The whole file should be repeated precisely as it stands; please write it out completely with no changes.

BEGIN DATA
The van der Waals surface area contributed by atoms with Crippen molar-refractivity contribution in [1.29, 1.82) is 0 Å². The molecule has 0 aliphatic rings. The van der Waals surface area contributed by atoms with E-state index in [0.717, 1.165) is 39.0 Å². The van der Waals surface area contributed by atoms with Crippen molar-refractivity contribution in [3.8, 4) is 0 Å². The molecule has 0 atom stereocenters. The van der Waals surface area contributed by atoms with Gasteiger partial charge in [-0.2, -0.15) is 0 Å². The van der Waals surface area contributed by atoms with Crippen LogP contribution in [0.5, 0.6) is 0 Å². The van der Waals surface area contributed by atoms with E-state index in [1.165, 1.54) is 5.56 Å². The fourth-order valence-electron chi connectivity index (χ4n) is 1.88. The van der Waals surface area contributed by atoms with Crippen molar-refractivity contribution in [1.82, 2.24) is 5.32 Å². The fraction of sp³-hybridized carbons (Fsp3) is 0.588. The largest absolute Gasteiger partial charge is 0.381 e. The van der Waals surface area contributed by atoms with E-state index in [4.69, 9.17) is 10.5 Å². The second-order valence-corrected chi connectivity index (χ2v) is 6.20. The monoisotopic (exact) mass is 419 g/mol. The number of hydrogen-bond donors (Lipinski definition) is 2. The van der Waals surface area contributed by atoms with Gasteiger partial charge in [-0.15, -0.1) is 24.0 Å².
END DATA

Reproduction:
The van der Waals surface area contributed by atoms with Crippen molar-refractivity contribution in [1.29, 1.82) is 0 Å². The molecule has 0 aliphatic rings. The van der Waals surface area contributed by atoms with E-state index in [0.717, 1.165) is 39.0 Å². The van der Waals surface area contributed by atoms with Crippen molar-refractivity contribution in [3.8, 4) is 0 Å². The molecule has 0 atom stereocenters. The van der Waals surface area contributed by atoms with Gasteiger partial charge in [-0.2, -0.15) is 0 Å². The van der Waals surface area contributed by atoms with Crippen LogP contribution in [0.5, 0.6) is 0 Å². The van der Waals surface area contributed by atoms with E-state index in [1.165, 1.54) is 5.56 Å². The fourth-order valence-electron chi connectivity index (χ4n) is 1.88. The van der Waals surface area contributed by atoms with Crippen molar-refractivity contribution in [1.82, 2.24) is 5.32 Å². The fraction of sp³-hybridized carbons (Fsp3) is 0.588. The largest absolute Gasteiger partial charge is 0.381 e. The van der Waals surface area contributed by atoms with E-state index in [4.69, 9.17) is 10.5 Å². The second-order valence-corrected chi connectivity index (χ2v) is 6.20. The monoisotopic (exact) mass is 419 g/mol. The number of hydrogen-bond donors (Lipinski definition) is 2. The van der Waals surface area contributed by atoms with Gasteiger partial charge in [-0.15, -0.1) is 24.0 Å².